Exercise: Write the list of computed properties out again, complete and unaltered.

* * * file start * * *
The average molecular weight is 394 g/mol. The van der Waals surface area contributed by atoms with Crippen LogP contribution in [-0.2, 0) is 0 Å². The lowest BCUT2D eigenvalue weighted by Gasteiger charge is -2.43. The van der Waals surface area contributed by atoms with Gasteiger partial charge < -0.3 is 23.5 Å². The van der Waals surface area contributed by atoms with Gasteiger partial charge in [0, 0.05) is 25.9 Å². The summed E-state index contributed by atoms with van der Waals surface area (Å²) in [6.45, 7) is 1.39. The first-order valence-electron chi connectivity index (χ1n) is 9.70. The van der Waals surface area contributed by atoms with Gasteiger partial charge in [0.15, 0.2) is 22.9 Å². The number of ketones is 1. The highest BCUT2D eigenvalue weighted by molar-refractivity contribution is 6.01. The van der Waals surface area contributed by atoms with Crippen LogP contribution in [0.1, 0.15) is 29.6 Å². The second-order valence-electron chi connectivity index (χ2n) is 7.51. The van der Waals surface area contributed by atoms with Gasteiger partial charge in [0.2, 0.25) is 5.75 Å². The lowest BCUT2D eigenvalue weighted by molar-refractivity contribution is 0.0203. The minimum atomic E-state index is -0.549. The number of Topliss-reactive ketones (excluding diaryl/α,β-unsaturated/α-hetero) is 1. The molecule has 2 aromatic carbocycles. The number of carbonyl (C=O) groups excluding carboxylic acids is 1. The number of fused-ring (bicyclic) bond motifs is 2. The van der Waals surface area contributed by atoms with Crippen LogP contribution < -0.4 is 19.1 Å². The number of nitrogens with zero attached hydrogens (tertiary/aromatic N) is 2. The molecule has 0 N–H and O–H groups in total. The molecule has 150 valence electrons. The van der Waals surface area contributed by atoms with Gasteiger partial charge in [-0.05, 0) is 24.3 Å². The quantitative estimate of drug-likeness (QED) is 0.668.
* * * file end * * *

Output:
The average molecular weight is 394 g/mol. The van der Waals surface area contributed by atoms with Crippen LogP contribution in [-0.2, 0) is 0 Å². The lowest BCUT2D eigenvalue weighted by Gasteiger charge is -2.43. The van der Waals surface area contributed by atoms with Gasteiger partial charge < -0.3 is 23.5 Å². The van der Waals surface area contributed by atoms with Gasteiger partial charge in [0, 0.05) is 25.9 Å². The summed E-state index contributed by atoms with van der Waals surface area (Å²) in [6.45, 7) is 1.39. The first-order valence-electron chi connectivity index (χ1n) is 9.70. The van der Waals surface area contributed by atoms with Gasteiger partial charge in [0.15, 0.2) is 22.9 Å². The number of ketones is 1. The highest BCUT2D eigenvalue weighted by molar-refractivity contribution is 6.01. The van der Waals surface area contributed by atoms with Crippen LogP contribution in [0.1, 0.15) is 29.6 Å². The second-order valence-electron chi connectivity index (χ2n) is 7.51. The van der Waals surface area contributed by atoms with Gasteiger partial charge in [0.2, 0.25) is 5.75 Å². The lowest BCUT2D eigenvalue weighted by molar-refractivity contribution is 0.0203. The minimum atomic E-state index is -0.549. The number of Topliss-reactive ketones (excluding diaryl/α,β-unsaturated/α-hetero) is 1. The molecule has 2 aromatic carbocycles. The number of carbonyl (C=O) groups excluding carboxylic acids is 1. The number of fused-ring (bicyclic) bond motifs is 2. The van der Waals surface area contributed by atoms with Crippen LogP contribution < -0.4 is 19.1 Å². The number of nitrogens with zero attached hydrogens (tertiary/aromatic N) is 2. The molecule has 0 N–H and O–H groups in total. The molecule has 150 valence electrons. The van der Waals surface area contributed by atoms with Gasteiger partial charge in [-0.05, 0) is 24.3 Å². The quantitative estimate of drug-likeness (QED) is 0.668.